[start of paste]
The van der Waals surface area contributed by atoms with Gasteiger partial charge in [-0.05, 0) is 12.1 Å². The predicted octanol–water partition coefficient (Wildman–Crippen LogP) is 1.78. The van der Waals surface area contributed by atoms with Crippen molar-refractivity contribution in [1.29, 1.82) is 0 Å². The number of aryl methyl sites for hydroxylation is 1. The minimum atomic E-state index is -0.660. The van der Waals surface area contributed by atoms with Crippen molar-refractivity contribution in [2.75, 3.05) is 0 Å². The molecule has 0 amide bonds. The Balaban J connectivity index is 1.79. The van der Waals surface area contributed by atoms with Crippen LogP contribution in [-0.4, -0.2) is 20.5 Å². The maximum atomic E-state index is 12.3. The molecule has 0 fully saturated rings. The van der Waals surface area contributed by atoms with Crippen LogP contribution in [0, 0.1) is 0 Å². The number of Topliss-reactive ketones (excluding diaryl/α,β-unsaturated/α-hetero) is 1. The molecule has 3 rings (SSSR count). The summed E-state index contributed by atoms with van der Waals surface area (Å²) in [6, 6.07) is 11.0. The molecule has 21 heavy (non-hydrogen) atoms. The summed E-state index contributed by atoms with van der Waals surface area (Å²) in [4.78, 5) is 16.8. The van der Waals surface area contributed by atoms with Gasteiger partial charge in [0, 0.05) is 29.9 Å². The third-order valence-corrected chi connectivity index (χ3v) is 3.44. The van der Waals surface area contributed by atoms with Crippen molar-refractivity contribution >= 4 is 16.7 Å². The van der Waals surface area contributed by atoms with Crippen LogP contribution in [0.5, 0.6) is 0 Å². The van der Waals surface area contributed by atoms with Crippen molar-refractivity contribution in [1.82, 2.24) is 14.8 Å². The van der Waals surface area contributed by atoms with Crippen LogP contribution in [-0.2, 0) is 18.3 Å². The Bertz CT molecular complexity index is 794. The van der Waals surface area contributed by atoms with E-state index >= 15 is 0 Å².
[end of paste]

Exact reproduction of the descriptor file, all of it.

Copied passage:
The van der Waals surface area contributed by atoms with Gasteiger partial charge in [-0.05, 0) is 12.1 Å². The predicted octanol–water partition coefficient (Wildman–Crippen LogP) is 1.78. The van der Waals surface area contributed by atoms with Crippen molar-refractivity contribution in [1.29, 1.82) is 0 Å². The number of aryl methyl sites for hydroxylation is 1. The minimum atomic E-state index is -0.660. The van der Waals surface area contributed by atoms with Crippen molar-refractivity contribution in [2.75, 3.05) is 0 Å². The molecule has 0 amide bonds. The Balaban J connectivity index is 1.79. The van der Waals surface area contributed by atoms with Crippen LogP contribution in [-0.4, -0.2) is 20.5 Å². The maximum atomic E-state index is 12.3. The molecule has 0 fully saturated rings. The van der Waals surface area contributed by atoms with Crippen LogP contribution in [0, 0.1) is 0 Å². The number of Topliss-reactive ketones (excluding diaryl/α,β-unsaturated/α-hetero) is 1. The molecule has 3 rings (SSSR count). The summed E-state index contributed by atoms with van der Waals surface area (Å²) in [6, 6.07) is 11.0. The molecule has 21 heavy (non-hydrogen) atoms. The summed E-state index contributed by atoms with van der Waals surface area (Å²) in [4.78, 5) is 16.8. The van der Waals surface area contributed by atoms with Gasteiger partial charge in [0, 0.05) is 29.9 Å². The third-order valence-corrected chi connectivity index (χ3v) is 3.44. The van der Waals surface area contributed by atoms with Crippen molar-refractivity contribution >= 4 is 16.7 Å². The van der Waals surface area contributed by atoms with Crippen LogP contribution in [0.5, 0.6) is 0 Å². The van der Waals surface area contributed by atoms with Crippen molar-refractivity contribution in [1.82, 2.24) is 14.8 Å². The van der Waals surface area contributed by atoms with Crippen LogP contribution in [-0.2, 0) is 18.3 Å². The Bertz CT molecular complexity index is 794. The van der Waals surface area contributed by atoms with E-state index >= 15 is 0 Å².